Hairdryers are doing overtime, hammers are banging away, and heads are smoking: the church building in Parkwood in South Africa has been converted into a skills development centre for disadvantaged young people. And they learn far more than technical skills there.
“The teacher gives class in a very exciting way,” says Fowiza Taliep. “You feel excited to come to class every week because the teacher explains everything so well and you can ask him the same thing over and over again, and he will have patience with you.” The young woman from Parkwood near Cape Town is taking a computer course in the converted New Apostolic church.
From worship space to training centre
The Masakhe Foundation of the District Apostle Area Southern African had plans for a Skills Training Centre already in 2021. Unemployment is especially high in the area around Cape Town, and so is the resulting poverty. The Church provided the church building in Parkwood. And financial support came from the German relief organisation NAK-karitativ.
Work began in October 2022. The pews were dismantled and stored in the Tafelsig church. The church hall was converted to create classrooms. On 6 February 2023, District Apostle John Leslie Kriel, Chairman of the Masakhe Foundation, formally opened the Masakhe Skills Training Centre.
There are two options when one is unemployed, he said in his address: “Either you wait to be offered a job or you do something to escape the situation.” With the newly created training centre and the Skills Unlimited Programme an opportunity has been created for young adults.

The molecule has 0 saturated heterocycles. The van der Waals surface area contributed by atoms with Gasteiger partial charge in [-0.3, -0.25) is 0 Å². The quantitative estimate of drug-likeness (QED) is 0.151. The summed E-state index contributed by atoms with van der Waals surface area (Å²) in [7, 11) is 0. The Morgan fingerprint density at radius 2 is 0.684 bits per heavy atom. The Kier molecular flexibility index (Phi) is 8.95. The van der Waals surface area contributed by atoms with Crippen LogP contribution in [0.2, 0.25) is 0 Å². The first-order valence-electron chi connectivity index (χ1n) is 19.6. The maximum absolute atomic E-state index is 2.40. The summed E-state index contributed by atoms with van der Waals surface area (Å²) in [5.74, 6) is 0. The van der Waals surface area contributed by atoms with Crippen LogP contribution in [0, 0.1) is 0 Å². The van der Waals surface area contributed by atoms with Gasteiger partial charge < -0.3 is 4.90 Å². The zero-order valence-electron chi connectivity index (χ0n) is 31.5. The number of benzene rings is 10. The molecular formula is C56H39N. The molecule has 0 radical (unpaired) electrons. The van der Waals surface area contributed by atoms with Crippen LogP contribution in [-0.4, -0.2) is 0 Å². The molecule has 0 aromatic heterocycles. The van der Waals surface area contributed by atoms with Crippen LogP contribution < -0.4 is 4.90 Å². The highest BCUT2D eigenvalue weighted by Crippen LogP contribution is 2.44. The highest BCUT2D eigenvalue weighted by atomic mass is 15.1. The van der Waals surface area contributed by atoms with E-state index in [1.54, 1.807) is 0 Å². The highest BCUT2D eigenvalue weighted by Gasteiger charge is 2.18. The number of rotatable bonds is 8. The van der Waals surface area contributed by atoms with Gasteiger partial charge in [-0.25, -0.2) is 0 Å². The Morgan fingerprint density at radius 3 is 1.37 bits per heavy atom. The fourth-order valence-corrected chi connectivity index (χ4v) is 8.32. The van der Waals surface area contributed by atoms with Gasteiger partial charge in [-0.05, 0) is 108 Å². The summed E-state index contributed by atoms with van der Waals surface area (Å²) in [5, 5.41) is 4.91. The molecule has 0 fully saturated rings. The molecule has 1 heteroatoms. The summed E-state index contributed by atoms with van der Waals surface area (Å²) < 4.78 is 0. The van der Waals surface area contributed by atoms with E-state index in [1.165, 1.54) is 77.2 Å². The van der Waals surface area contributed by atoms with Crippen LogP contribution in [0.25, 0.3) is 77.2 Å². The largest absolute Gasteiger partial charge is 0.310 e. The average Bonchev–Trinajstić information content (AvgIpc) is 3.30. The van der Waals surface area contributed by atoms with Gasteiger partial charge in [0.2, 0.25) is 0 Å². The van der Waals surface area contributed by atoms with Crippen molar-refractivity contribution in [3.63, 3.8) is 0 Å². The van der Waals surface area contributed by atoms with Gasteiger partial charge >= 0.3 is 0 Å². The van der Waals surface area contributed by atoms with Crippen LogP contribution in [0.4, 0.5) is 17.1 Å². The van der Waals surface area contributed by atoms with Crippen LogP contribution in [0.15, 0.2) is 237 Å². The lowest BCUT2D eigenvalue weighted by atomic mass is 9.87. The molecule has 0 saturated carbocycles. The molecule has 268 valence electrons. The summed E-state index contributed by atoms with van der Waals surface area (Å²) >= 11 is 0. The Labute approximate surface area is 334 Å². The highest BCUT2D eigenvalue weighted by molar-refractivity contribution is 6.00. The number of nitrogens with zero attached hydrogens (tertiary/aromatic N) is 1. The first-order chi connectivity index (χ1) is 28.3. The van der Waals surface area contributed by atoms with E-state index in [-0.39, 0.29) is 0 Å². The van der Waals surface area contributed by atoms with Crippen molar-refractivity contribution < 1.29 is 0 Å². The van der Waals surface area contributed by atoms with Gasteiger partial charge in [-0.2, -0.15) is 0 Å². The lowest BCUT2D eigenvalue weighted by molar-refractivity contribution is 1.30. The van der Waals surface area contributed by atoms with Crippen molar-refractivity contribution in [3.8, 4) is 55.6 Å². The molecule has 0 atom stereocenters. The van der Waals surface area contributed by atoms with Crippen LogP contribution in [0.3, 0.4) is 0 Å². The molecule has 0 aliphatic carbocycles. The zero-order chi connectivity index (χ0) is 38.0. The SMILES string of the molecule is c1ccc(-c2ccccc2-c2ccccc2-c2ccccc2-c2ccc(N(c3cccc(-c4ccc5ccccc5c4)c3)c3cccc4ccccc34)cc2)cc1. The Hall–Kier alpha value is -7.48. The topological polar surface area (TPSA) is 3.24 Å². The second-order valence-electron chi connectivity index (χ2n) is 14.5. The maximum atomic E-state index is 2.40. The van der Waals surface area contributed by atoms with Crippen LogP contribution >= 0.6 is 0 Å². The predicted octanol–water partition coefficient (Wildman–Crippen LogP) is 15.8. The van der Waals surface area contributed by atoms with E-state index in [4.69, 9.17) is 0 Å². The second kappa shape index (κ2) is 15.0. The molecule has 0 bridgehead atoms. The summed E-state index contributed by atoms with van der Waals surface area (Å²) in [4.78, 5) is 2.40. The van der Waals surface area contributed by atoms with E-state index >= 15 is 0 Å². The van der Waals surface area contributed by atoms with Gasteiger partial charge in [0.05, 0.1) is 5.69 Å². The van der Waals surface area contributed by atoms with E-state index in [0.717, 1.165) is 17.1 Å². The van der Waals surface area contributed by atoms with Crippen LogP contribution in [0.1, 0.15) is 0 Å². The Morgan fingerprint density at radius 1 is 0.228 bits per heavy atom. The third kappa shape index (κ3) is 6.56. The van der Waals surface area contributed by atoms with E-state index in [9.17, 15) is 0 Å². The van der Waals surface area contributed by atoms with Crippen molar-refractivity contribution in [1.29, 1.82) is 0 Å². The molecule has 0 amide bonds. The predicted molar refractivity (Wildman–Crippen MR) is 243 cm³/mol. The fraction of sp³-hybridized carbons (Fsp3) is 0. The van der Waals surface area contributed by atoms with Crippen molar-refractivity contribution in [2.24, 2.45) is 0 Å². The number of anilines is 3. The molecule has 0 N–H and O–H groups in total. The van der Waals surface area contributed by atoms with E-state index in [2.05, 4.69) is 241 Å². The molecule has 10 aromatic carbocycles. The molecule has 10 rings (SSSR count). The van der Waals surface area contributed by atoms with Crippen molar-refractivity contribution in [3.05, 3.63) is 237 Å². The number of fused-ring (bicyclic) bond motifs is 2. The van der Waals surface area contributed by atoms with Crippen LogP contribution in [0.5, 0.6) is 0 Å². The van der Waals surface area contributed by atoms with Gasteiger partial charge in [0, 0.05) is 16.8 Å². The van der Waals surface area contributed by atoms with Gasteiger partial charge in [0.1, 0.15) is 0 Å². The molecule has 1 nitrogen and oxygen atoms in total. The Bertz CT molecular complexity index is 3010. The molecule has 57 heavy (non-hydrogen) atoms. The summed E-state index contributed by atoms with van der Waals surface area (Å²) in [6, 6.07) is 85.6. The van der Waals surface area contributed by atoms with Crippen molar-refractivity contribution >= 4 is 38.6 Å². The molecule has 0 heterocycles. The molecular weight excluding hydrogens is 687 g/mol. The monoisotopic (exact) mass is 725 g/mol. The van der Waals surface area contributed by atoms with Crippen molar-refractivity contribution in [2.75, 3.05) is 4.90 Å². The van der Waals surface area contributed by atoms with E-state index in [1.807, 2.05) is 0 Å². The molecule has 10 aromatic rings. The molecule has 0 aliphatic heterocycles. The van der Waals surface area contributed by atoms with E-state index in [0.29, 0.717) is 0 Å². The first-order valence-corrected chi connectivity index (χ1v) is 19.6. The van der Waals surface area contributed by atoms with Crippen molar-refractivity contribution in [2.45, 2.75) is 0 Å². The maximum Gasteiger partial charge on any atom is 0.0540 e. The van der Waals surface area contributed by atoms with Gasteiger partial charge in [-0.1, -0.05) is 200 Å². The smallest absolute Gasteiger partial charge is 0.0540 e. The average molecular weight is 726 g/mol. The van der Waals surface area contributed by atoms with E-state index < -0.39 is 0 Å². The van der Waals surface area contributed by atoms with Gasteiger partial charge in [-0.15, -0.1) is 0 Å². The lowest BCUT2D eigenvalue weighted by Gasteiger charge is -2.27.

Fowiza did not complete her studies after school. “Today I totally regret that,” she says. When selecting individuals, regardless of denomination or religious affiliation, care is taken to ensure that no one is excluded from the programme due to lack of schooling. The programme is aimed at those young people who have fewer opportunities on the labour market.
This opened up new opportunities for Charmainne Kodia, for example: “I registered for a hairdressing course at Masakhe to improve my skills because I have been unemployed for more than six months,” she says. She saw a Masakhe poster outside a New Apostolic church offering courses and registered on 30 January.
She has no regrets. Thanks to the certificate she can cut, flat-iron, and blow-dry hair and can now do clients at home. “That was very helpful for me and my family,” says Charmainne, a mother and grandmother, who now once again has an income.
Taking the initiative into the world of work
“With the certificate, the course participants can start their own micro-enterprise or look for a job,” Bishop Gregory February explains, the executive director of the Masakhe Foundation. Thanks to the Skills Unlimited Programme, 120 young people have already learned a practical skill. Many of them earn their living with the qualifications they have acquired.
Some of the teachers at the training centre are former students themselves who participated in earlier courses. They are aware of the challenges in the townships and can provide the best possible support. They know only too well that in the world of work you need more than just technical skills.
Sulaimaan Simons, who just finished the computer course, reports: “I have learnt a lot that I did not expect.” He says, “I did not just learn about computers but also life skills, how to sit in an interview, and how to develop more communication skills.”
“I can only advise unemployed people to come and make use of the training. The training is free. The only thing that is required of you is to come and be here every day,” Charmainne says.
The next courses in basic hairdressing, woodworking, tiling, plumbing, and basic computer skills start on 4 September. The courses last six to nine weeks. And soon there will be more: “Hopefully in painting, home decoration, and trades,” the managing director Gregory February says.